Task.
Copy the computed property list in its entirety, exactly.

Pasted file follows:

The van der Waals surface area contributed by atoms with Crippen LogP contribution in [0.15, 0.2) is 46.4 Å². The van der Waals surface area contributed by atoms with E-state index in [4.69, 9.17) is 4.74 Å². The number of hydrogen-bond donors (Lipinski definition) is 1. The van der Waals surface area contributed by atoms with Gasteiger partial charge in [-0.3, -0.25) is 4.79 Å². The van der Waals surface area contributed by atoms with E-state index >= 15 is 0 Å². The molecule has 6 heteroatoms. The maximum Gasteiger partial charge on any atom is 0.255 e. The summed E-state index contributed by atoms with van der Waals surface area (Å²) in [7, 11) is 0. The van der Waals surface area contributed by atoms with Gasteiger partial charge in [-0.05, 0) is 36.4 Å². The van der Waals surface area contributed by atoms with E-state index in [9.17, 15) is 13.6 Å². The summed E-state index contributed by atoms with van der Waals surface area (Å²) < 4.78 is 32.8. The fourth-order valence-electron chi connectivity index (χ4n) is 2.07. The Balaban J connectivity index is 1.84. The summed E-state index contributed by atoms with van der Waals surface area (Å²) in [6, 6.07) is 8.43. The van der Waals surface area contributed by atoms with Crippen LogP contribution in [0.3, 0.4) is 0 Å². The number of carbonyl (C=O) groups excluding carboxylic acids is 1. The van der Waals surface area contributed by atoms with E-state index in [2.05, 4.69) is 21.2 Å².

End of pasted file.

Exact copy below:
The van der Waals surface area contributed by atoms with Crippen LogP contribution in [0.15, 0.2) is 46.4 Å². The van der Waals surface area contributed by atoms with E-state index in [4.69, 9.17) is 4.74 Å². The number of hydrogen-bond donors (Lipinski definition) is 1. The van der Waals surface area contributed by atoms with Gasteiger partial charge in [-0.3, -0.25) is 4.79 Å². The van der Waals surface area contributed by atoms with E-state index >= 15 is 0 Å². The molecule has 6 heteroatoms. The maximum Gasteiger partial charge on any atom is 0.255 e. The summed E-state index contributed by atoms with van der Waals surface area (Å²) in [7, 11) is 0. The van der Waals surface area contributed by atoms with Gasteiger partial charge in [-0.05, 0) is 36.4 Å². The van der Waals surface area contributed by atoms with E-state index in [9.17, 15) is 13.6 Å². The summed E-state index contributed by atoms with van der Waals surface area (Å²) < 4.78 is 32.8. The fourth-order valence-electron chi connectivity index (χ4n) is 2.07. The Balaban J connectivity index is 1.84. The summed E-state index contributed by atoms with van der Waals surface area (Å²) in [6, 6.07) is 8.43. The van der Waals surface area contributed by atoms with Crippen LogP contribution in [0.3, 0.4) is 0 Å². The number of carbonyl (C=O) groups excluding carboxylic acids is 1. The van der Waals surface area contributed by atoms with E-state index in [2.05, 4.69) is 21.2 Å².